Harford school board eyes sex ed changes

Middle school curriculum deficiencies noted by panel

January 14, 2003|By Lane Harvey Brown | Lane Harvey Brown,SUN STAFF

The Harford County Board of Education is scheduled to vote next month on changes in the middle-school sex education curriculum - to include material on sexually transmitted diseases and teen pregnancy - that would bring the school system in line with most others in the state.

A committee recommended the changes in the fall after finding that Harford lagged behind most other systems in its curriculum.

Schools spokesman Don Morrison said the administration office has received about a dozen e-mails since early last month on the issue. At a meeting last month, a handful of members of the public spoke - all but one in favor of the change.

"It appears that there's not a groundswell of opposition to the changes," he said.

The family life committee was asked by the school board last year to research what other counties were teaching in the middle schools. The group talked with 22 of the state's 24 jurisdictions and found that "Harford County is the only county ... that has not included information about STDs - except for HIV-AIDS - or teen pregnancy in the middle-school curriculum," said Joan Hayden, a committee member who teaches at Bel Air High School.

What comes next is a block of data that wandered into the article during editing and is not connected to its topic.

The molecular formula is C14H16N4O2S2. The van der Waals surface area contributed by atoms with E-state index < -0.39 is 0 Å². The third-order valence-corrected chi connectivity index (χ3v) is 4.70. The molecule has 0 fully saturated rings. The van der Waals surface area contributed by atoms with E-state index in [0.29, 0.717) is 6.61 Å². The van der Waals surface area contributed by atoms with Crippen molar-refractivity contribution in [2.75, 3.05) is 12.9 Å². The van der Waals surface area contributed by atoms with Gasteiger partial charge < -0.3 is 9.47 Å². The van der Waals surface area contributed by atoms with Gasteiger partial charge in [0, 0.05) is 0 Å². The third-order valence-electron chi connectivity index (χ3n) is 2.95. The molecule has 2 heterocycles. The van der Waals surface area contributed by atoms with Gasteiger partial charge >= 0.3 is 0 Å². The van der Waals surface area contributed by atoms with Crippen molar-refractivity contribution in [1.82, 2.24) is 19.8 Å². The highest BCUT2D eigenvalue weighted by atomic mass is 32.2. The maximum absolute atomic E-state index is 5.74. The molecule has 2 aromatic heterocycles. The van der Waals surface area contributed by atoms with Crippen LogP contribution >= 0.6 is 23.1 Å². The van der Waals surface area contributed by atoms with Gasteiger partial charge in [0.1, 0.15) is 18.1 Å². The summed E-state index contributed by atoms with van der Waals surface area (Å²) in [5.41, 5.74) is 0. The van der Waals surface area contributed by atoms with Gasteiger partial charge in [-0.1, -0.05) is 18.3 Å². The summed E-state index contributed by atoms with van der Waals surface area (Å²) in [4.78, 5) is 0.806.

The HIV-AIDS curriculum has not been updated since 1983, said Sue Garrett, supervisor of Career and Technology Education, who also works with the committee.

Administrators considered a long list of questions posed by middle-school pupils in class about sexual situations, diseases and pregnancy in their decision to update the curriculum, Garrett said.

Hayden noted that other instruction has suffered as a result of Harford's policy. For example, pupils get information in class about how to make good decisions and stand up for themselves in a range of situations, some sexually based. But teachers have had to address them in an "around-the-barn kind of manner," she said, because they can't discuss pregnancy and sexually transmitted diseases as potential consequences of poor decision-making.

"We've really had our hands tied," Hayden said. "We haven't been able to find any written documents that said this wouldn't be taught. It just never has been."

The board is scheduled to decide on the proposed changes at its Feb. 24 meeting, and parents can comment on the plan at that meeting or at its Jan. 27 or Feb. 10 meetings.

Morrison said the superintendent's office has not sent parents information about the changes, but principals were encouraged to speak to their PTAs and publicize the proposals. The Harford public schools Web site (www.co.ha.md.us/harford_ schools) also includes information and a link for comments.

Cindy Mumby, second vice president of the Harford County Council of PTAs, said her organization is focused on getting the word out to the community, using an e-mail network, so parents and concerned residents can share their views.

"The curriculum needs to reflect community values," she said. "How can it if we remain silent? I don't mean just PTAs. I don't mean just parents. I mean the entire community."

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